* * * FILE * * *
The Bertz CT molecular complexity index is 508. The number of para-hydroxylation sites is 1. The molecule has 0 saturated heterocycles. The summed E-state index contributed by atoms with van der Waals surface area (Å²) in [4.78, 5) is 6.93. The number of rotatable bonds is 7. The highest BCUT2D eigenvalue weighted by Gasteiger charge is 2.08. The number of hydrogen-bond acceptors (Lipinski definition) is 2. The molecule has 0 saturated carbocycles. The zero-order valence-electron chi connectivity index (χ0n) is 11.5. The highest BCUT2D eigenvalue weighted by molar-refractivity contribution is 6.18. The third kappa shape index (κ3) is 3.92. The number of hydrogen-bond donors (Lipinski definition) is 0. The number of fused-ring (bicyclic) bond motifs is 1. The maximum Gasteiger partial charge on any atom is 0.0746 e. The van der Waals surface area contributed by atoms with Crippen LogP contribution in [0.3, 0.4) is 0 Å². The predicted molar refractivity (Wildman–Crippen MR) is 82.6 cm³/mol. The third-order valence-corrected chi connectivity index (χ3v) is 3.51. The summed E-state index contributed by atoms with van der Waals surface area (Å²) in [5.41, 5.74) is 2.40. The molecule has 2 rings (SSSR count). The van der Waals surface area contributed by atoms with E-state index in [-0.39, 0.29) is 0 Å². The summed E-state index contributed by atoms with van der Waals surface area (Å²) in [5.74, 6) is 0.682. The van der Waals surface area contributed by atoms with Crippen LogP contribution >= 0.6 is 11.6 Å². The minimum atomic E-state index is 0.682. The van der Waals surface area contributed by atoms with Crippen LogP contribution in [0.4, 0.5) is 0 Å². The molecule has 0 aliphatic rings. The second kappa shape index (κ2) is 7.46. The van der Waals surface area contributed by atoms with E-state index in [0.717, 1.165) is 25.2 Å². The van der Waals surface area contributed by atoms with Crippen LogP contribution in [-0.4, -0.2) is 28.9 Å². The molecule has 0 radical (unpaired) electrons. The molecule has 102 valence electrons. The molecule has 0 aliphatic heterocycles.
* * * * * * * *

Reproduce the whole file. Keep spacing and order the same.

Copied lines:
The Bertz CT molecular complexity index is 508. The number of para-hydroxylation sites is 1. The molecule has 0 saturated heterocycles. The summed E-state index contributed by atoms with van der Waals surface area (Å²) in [4.78, 5) is 6.93. The number of rotatable bonds is 7. The highest BCUT2D eigenvalue weighted by Gasteiger charge is 2.08. The number of hydrogen-bond acceptors (Lipinski definition) is 2. The molecule has 0 saturated carbocycles. The zero-order valence-electron chi connectivity index (χ0n) is 11.5. The highest BCUT2D eigenvalue weighted by molar-refractivity contribution is 6.18. The third kappa shape index (κ3) is 3.92. The number of hydrogen-bond donors (Lipinski definition) is 0. The number of fused-ring (bicyclic) bond motifs is 1. The maximum Gasteiger partial charge on any atom is 0.0746 e. The van der Waals surface area contributed by atoms with Crippen LogP contribution in [0.3, 0.4) is 0 Å². The predicted molar refractivity (Wildman–Crippen MR) is 82.6 cm³/mol. The third-order valence-corrected chi connectivity index (χ3v) is 3.51. The summed E-state index contributed by atoms with van der Waals surface area (Å²) in [5.41, 5.74) is 2.40. The molecule has 2 rings (SSSR count). The van der Waals surface area contributed by atoms with E-state index in [-0.39, 0.29) is 0 Å². The summed E-state index contributed by atoms with van der Waals surface area (Å²) in [5.74, 6) is 0.682. The van der Waals surface area contributed by atoms with Crippen LogP contribution >= 0.6 is 11.6 Å². The minimum atomic E-state index is 0.682. The van der Waals surface area contributed by atoms with Crippen LogP contribution in [0.4, 0.5) is 0 Å². The molecule has 0 aliphatic rings. The second kappa shape index (κ2) is 7.46. The van der Waals surface area contributed by atoms with E-state index in [0.717, 1.165) is 25.2 Å². The van der Waals surface area contributed by atoms with Crippen LogP contribution in [-0.4, -0.2) is 28.9 Å². The molecule has 0 radical (unpaired) electrons. The molecule has 102 valence electrons. The molecule has 0 aliphatic heterocycles.